American Politics Today • Democrats usually feel that the federal government has a responsibility to help the poor through government intervention. • Democrats are generally seen as liberal.

• Republicans hold the view that leaving the economy alone will allow for growth, giving people greater ability to help themselves. They believe in less regulation. • Republicans are viewed as being conservative.

Parties Move Towards The Center • A platform is a statement that puts forth the party's positions on issues. Each individual issue is called a plank. • Both parties want votes. As a result, parties become more moderate in their platforms, moving away from extreme positions. • The American people generally agree about many issues. This unity forces the two parties toward the center of the political spectrum.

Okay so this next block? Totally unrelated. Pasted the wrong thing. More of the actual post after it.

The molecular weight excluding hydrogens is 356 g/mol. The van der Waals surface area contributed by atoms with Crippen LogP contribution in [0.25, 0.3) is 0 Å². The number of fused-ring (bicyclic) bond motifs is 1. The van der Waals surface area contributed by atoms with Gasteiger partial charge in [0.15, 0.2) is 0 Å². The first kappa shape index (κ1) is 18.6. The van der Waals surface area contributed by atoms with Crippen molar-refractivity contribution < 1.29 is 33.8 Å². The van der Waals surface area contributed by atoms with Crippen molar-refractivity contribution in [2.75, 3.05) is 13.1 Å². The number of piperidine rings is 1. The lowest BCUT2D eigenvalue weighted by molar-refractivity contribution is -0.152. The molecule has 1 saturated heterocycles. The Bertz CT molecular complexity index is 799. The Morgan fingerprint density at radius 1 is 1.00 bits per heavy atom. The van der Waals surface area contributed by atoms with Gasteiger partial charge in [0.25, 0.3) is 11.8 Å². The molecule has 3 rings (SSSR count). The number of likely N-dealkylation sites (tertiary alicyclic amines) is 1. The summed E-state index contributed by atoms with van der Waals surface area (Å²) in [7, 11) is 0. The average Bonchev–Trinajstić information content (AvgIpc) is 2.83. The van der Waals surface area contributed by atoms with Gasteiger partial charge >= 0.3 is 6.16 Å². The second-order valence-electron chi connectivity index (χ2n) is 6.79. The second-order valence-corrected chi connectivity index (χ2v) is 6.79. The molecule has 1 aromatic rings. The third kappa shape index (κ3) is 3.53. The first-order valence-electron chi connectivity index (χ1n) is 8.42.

Party Systems in other Countries • Most democracies have multi-party systems. • One party rarely wins the number of seats in the Parliament needed to control the government. This instability forces several parties to cooperate in running the government. When parties work together to pass laws, a coalition has been formed. • If a small party pulls its support, the government can collapse and new elections must be held. This process occurs in nations with a parliamentary system of government. • The US has a presidential system and a Congress rather than a prime minister and a parliament.

Following The Party Line • A one-party system cannot exist in a democracy. There is no choice of candidates in the elections. • Opposition parties are usually banned. • Communist China, Cuba, and North Korea operate under one-party systems. One-party systems may be based on other ideologies such as religion. • Iran's Islamic Republican Party has established a Muslim state. • This type of religion-based government is called a theocracy.

•Communist Party Congress, China